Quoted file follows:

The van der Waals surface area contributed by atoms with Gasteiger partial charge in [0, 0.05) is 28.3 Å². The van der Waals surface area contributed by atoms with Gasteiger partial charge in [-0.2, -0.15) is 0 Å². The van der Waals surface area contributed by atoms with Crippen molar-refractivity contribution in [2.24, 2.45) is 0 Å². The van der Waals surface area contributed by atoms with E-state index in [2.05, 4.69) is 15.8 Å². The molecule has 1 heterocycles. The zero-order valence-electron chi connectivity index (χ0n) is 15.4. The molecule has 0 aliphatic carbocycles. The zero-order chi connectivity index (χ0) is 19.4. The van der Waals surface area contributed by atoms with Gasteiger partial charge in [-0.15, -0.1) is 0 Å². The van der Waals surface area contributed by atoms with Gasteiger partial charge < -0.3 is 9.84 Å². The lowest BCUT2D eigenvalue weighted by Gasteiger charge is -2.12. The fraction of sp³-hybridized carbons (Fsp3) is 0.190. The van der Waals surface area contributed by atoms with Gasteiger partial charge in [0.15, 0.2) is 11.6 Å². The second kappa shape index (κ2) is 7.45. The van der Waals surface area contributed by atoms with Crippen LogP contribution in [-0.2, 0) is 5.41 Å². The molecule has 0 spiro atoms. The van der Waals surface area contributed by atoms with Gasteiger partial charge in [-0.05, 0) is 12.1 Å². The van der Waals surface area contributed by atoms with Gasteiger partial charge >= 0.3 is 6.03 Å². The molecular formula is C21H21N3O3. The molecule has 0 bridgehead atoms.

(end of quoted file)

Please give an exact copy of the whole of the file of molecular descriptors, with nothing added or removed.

The van der Waals surface area contributed by atoms with Gasteiger partial charge in [0, 0.05) is 28.3 Å². The van der Waals surface area contributed by atoms with Gasteiger partial charge in [-0.2, -0.15) is 0 Å². The van der Waals surface area contributed by atoms with Crippen molar-refractivity contribution in [2.24, 2.45) is 0 Å². The van der Waals surface area contributed by atoms with E-state index in [2.05, 4.69) is 15.8 Å². The molecule has 1 heterocycles. The zero-order valence-electron chi connectivity index (χ0n) is 15.4. The molecule has 0 aliphatic carbocycles. The zero-order chi connectivity index (χ0) is 19.4. The van der Waals surface area contributed by atoms with Gasteiger partial charge in [-0.15, -0.1) is 0 Å². The van der Waals surface area contributed by atoms with Gasteiger partial charge < -0.3 is 9.84 Å². The lowest BCUT2D eigenvalue weighted by Gasteiger charge is -2.12. The fraction of sp³-hybridized carbons (Fsp3) is 0.190. The van der Waals surface area contributed by atoms with Gasteiger partial charge in [0.15, 0.2) is 11.6 Å². The second kappa shape index (κ2) is 7.45. The van der Waals surface area contributed by atoms with Crippen LogP contribution in [-0.2, 0) is 5.41 Å². The molecule has 0 spiro atoms. The van der Waals surface area contributed by atoms with Gasteiger partial charge in [-0.05, 0) is 12.1 Å². The van der Waals surface area contributed by atoms with Gasteiger partial charge >= 0.3 is 6.03 Å². The molecular formula is C21H21N3O3. The molecule has 0 bridgehead atoms.